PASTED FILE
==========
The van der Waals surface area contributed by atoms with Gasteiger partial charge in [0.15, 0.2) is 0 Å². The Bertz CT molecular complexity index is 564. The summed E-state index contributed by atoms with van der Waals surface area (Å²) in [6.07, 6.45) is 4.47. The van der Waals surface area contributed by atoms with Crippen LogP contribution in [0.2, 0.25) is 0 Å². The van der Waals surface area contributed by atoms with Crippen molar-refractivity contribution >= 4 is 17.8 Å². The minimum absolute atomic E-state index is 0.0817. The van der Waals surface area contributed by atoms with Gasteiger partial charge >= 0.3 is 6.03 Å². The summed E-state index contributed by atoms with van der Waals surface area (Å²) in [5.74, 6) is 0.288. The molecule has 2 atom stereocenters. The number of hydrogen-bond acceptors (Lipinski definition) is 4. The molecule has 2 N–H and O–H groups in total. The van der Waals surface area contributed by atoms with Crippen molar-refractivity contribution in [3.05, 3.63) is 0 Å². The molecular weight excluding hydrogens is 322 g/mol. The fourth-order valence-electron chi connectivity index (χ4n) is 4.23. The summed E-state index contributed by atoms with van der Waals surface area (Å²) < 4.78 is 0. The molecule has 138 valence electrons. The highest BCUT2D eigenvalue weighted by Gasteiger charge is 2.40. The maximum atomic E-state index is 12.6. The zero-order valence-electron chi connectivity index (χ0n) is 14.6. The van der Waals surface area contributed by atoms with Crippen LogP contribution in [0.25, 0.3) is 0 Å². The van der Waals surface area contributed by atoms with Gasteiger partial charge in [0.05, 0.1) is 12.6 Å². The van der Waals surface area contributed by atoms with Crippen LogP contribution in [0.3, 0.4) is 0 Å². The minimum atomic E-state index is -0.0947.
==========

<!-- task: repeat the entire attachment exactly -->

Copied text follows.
The van der Waals surface area contributed by atoms with Gasteiger partial charge in [0.15, 0.2) is 0 Å². The Bertz CT molecular complexity index is 564. The summed E-state index contributed by atoms with van der Waals surface area (Å²) in [6.07, 6.45) is 4.47. The van der Waals surface area contributed by atoms with Crippen LogP contribution in [0.2, 0.25) is 0 Å². The van der Waals surface area contributed by atoms with Crippen molar-refractivity contribution >= 4 is 17.8 Å². The minimum absolute atomic E-state index is 0.0817. The van der Waals surface area contributed by atoms with Gasteiger partial charge >= 0.3 is 6.03 Å². The summed E-state index contributed by atoms with van der Waals surface area (Å²) in [5.74, 6) is 0.288. The molecule has 2 atom stereocenters. The number of hydrogen-bond acceptors (Lipinski definition) is 4. The molecule has 2 N–H and O–H groups in total. The van der Waals surface area contributed by atoms with Crippen molar-refractivity contribution in [3.05, 3.63) is 0 Å². The molecular weight excluding hydrogens is 322 g/mol. The fourth-order valence-electron chi connectivity index (χ4n) is 4.23. The summed E-state index contributed by atoms with van der Waals surface area (Å²) < 4.78 is 0. The molecule has 138 valence electrons. The highest BCUT2D eigenvalue weighted by Gasteiger charge is 2.40. The maximum atomic E-state index is 12.6. The zero-order valence-electron chi connectivity index (χ0n) is 14.6. The van der Waals surface area contributed by atoms with Crippen LogP contribution in [0.25, 0.3) is 0 Å². The van der Waals surface area contributed by atoms with Gasteiger partial charge in [0.05, 0.1) is 12.6 Å². The van der Waals surface area contributed by atoms with Crippen LogP contribution in [0.3, 0.4) is 0 Å². The minimum atomic E-state index is -0.0947.